Editorial Input & Design

Right. Clearly no editor, no copy-editor and no proofreader. This book is worth reading, even in its current form; after a bit of a polish, it would be well worth reading.

For a developmental edit I would suggest: moving around a few paragraphs that just seem slotted in to a convenient space; keeping everything from the point-of-view of Ellie (it can be done); expanding the time frame slightly (some things are rather rushed); changing completely the original meeting of the characters; not trying to hide so much in order to give “twists” (the Ben history was, at least in part, obvious from the get-go and the trying to hide it resulted in some clumsy text); not having a quite so stereotypical ex-wife; making sure that later parts of the story are set up earlier (I’m thinking Alice here). There is a theme running through the book (it would be a spoiler to say what) that left me with a few “why” questions (“That happened, so why did he think this?”), which need ironing out to avoid having to suspend belief; also I’d look at some of the text around this theme as it left me feeling a tiny bit uncomfortable. Although I loved Ellie’s character, I could never quite see her as a university lecturer (especially one at Cambridge), and I would have suggested changing her background (particularly since to be a university lecturer she would have needed a doctorate, not a teacher-training qualification, and there is no mention of her having done a PhD).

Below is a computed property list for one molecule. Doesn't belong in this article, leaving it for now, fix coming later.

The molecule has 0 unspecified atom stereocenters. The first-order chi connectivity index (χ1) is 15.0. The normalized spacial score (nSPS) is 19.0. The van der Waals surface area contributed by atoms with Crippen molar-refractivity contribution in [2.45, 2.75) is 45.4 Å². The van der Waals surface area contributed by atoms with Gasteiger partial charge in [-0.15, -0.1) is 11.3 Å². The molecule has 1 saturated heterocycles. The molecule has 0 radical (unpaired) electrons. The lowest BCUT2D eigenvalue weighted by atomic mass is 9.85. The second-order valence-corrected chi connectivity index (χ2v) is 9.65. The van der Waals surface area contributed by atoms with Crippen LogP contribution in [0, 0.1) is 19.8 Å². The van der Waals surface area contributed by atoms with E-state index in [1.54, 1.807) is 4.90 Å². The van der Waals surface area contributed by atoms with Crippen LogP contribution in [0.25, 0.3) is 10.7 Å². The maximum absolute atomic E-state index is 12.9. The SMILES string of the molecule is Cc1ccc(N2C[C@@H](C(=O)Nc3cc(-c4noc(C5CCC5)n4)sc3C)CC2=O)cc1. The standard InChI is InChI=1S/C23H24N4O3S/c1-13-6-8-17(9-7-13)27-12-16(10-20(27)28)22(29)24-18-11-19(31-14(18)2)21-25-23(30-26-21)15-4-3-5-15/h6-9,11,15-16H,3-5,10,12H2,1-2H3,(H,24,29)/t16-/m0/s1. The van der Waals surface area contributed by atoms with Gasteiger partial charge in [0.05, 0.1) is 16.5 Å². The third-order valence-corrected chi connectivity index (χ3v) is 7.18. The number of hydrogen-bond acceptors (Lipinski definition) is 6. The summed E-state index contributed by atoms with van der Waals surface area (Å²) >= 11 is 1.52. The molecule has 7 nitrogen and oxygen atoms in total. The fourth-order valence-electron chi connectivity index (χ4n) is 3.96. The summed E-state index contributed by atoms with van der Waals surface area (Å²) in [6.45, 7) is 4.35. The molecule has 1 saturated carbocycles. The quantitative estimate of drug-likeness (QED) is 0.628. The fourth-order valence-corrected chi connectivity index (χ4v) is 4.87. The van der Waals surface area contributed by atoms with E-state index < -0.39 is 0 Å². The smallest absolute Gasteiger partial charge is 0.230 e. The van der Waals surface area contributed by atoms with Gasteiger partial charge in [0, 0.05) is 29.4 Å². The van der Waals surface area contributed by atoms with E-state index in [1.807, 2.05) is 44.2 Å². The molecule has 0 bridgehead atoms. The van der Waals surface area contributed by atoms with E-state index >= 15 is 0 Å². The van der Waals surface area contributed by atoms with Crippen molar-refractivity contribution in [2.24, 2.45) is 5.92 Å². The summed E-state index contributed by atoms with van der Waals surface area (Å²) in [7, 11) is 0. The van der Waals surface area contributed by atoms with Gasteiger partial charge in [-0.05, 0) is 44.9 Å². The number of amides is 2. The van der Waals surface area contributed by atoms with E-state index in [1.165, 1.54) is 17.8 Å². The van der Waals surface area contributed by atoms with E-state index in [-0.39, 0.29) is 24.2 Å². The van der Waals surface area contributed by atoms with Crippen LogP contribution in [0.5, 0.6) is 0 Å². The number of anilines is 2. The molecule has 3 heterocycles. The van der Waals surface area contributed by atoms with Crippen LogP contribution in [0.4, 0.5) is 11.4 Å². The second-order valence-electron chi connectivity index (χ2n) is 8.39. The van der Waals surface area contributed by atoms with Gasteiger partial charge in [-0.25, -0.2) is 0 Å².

The book is quite long and some editors would probably suggest shortening it to fit with the standard length of the genre. I was happy with the page extent, though.